Yes co-founder and lead vocalist Jon Anderson has just signed with Blue Élan Records, which will finally give his 2018 solo set, 1000 Hands a wide release. On July 31st, the album will be available digitally as well as on CD and a deluxe 180-gram double vinyl.
Jon Anderson said in the press release for the album:
I’ve spent long periods of time making some records, but I’ve never taken a journey quite like this one. To say that 1000 Hands has been a long time in coming would be quite an understatement, but I’m thrilled that it’s finally a reality and that my fans will now be able to hear it, and I think they’ll be delighted to hear music that’s timeless. It’s one of the best things I’ve ever done.
1000 Hands includes performances from Anderson's past and present Yes bandmates — including late-co-founding bassist Chris Squire, Steve Howe, Alan White, Rick Wakeman, and Trevor Rabin.
Other high-profile guest on the set are Anderson's longtime collaborator Jean Luc Ponty, Jethro Tull's Ian Anderson, Journey's Jonathan Cain, Pat Travers, and jazz greats Chick Corea and Billy Cobham. 1000 Hands marks Anderson's first solo set since 2011’s Survival & Other Stories.
1000 Hands has a long history, with the first sessions for the album — originally titled Uzlot — taking place back in 1990. We asked Jon Anderson how an album sits on the shelf for the better part of 30 years: “I never thought about the music anymore until four years ago when one of the guys who put the money up for it said, 'I've got some more money, I want to finish this album.' I said, 'Well, it's in the garage (laughs). And obviously, I always liked it, the music, but it's not something that I dwelled on. I created a dozen albums over the last 30 years that've never got finished — as you do, if you're a manic musician like I am.”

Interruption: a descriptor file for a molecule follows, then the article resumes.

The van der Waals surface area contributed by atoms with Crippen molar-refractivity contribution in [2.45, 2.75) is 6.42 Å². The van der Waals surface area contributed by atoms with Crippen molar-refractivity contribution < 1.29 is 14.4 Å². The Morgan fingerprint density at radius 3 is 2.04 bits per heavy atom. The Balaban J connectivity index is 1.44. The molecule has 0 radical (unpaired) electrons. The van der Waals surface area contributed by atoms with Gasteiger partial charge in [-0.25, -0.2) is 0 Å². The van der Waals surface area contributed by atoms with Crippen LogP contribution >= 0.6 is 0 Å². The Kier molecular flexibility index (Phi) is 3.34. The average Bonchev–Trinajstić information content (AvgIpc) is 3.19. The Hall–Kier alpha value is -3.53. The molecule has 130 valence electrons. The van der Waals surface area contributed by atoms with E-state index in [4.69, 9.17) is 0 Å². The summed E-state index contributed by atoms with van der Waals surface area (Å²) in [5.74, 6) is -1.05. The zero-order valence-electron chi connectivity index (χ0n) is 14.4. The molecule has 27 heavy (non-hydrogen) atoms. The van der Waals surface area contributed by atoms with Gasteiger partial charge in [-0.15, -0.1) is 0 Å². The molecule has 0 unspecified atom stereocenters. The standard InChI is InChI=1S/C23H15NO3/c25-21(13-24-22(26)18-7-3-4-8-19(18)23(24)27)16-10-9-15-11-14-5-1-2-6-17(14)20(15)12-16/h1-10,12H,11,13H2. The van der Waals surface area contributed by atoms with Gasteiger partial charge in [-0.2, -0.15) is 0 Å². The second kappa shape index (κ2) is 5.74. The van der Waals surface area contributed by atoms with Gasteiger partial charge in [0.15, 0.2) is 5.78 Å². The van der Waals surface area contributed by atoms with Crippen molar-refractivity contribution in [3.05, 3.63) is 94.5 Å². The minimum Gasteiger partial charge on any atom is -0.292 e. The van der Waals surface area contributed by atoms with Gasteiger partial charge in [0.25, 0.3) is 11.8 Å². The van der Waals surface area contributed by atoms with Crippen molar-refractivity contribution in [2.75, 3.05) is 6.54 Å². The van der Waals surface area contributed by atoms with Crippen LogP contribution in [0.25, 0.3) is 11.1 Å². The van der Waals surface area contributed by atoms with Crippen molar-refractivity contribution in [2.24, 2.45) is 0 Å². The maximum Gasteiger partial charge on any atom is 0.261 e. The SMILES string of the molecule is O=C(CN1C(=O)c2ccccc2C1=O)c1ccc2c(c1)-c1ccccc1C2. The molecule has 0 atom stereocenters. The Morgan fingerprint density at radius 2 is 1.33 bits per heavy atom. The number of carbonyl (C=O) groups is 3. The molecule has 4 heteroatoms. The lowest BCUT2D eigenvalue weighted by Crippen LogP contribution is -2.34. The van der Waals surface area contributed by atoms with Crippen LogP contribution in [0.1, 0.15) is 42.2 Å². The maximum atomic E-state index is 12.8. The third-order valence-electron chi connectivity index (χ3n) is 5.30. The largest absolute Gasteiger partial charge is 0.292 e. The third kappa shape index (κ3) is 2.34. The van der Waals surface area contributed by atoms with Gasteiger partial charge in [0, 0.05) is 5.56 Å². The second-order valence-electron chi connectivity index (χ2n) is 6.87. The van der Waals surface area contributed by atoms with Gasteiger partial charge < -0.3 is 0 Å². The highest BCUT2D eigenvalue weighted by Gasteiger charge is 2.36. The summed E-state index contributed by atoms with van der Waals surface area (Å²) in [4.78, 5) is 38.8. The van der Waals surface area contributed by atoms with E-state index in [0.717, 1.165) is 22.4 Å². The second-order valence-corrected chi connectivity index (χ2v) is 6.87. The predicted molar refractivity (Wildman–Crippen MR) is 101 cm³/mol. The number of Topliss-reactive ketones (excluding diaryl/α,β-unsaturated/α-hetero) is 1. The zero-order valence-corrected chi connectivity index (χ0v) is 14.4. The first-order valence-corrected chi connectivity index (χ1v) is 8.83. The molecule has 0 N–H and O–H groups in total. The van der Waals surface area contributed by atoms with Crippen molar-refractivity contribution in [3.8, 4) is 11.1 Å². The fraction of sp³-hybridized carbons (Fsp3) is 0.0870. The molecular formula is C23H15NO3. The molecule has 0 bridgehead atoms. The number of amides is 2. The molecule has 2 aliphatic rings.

Anderson told us that he very easily could spend the rest of his life going through the motions performing as part of Yes on the arena circuit, but he maintains that his muse leads the way: “I'm an adventurous human being. Y'know, people say, 'What are you going to do now?' — I want to do great music. I want to do some things that I've dreamed of for the last 20, 30 years. And I will do them. I believe I will, and that's the important thing.”